FlixWorthy Parties With A Shotgun-Wielding Hobo

By David Wharton 3 years ago discussion comments
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Welcome back to FlixWorthy, your guide to Netflix streaming! Yet again we're bringing you a handful of new or notable selections from Netflix's Instant Watch catalogue. Some will be classics, some will be little-seen gems, some will be shows you might have missed, and some...some will be crap so awful they simply has to be seen to be believed. Here's what's FlixWorthy this week, kids.


Hobo with a Shotgun
(2011, Not Rated, 86 min., HD)

The whole grindhouse renaissance has been sort of a strange phenomenon when you think about it. Filmmakers who fell in love with shitty to semi-shitty moves in their youth are making new movies in the same style, intentionally imitating the piss-poor budgets, paper-thin characters, and ridiculously over-the-top violence that had relegated the genre to a historical footnote in the first place. Then again, where else can you watch Danny Trejo rappel down the side of a building using a guy's intestines? (Aside from Danny Trejo's house parties, where I presume this sort of thing happens all the time.) And so now, the new-wave grinders have reached perhaps their most distilled essence and brought to us the simple story of an angry hobo who kills bad people with a shotgun. Because, well, why not? Even better, the Hobo is played by Rutger Hauer, so bonus points if you watch the movie imagining that he's actually a time-lost version of Roy Batty who got more life, fell through a wormhole, then went senile when his positronic matrix began to malfunction and became a violent homeless man. He's seen things you people wouldn't believe. And shot them in the face.

Double-Feature It With:

Pulp Fiction
(1994, Rated R, 154 min., HD)

If Grindhouse were streaming, that would be the ideal double (triple) feature, since that's where Hobo with a Shotgun originated in a roundabout way, having won Rodriguez's South by Southwest trailers contest. So we'll take it back a few steps, to the movie that made Quentin Tarantino a household name, and without which I almost certainly would not be writing about a movie called Hobo with a Shotgun right now.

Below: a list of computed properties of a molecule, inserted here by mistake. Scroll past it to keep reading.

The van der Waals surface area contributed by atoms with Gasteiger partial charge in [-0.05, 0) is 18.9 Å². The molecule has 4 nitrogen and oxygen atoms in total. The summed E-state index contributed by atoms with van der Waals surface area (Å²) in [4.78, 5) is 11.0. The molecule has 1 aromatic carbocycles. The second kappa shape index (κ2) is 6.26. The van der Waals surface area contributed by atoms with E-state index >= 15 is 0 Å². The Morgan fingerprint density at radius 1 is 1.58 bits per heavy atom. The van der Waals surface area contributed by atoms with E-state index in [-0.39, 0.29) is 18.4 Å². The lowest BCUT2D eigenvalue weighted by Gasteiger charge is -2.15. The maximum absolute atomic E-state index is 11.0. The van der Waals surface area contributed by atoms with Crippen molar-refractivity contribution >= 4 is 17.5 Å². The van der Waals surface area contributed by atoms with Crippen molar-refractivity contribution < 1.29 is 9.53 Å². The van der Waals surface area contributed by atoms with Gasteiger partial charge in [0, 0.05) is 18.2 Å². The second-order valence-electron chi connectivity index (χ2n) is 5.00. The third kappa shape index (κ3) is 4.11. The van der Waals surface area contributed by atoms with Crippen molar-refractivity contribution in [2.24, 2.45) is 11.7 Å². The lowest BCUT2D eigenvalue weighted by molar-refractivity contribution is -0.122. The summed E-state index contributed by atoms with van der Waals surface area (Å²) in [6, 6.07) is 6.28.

Tangled
(2010, Rated PG, 100 min.)

Feel free to follow up your grindhouse excursion with Tangled if you are curious as to how it would flow and/or are chemically altered. At any rate, we now move on to Disney's recent tongue-in-cheek spin on the Rapunzel legend, Tangled. A movie that looked imminently forgettable in the trailers, but which went on to apparently prove me wrong, if the reviews are to be believed. (And why wouldn't you believe them? Katey and Jessica have honest faces.) Tangled casts Chuck's Zachary Levi as a dashing bandit who discovers the infamous tower, and the impressively coifed girl within, and decides to help Rapunzel foil her cronish captor and escape. Naturally, there will be banter, there will be annoyance with each other that will soon blossom into romance, and possibly there will be a musical number. Honestly, I don't know because I haven't seen it. But I will now, because it's on Netflix. Now if only this partnership between Starz and Netflix would actually give us these new-ish releases in freakin' HD...

Double-Feature It With:

The Princess and the Frog
(2009, Rated G, 97 min.)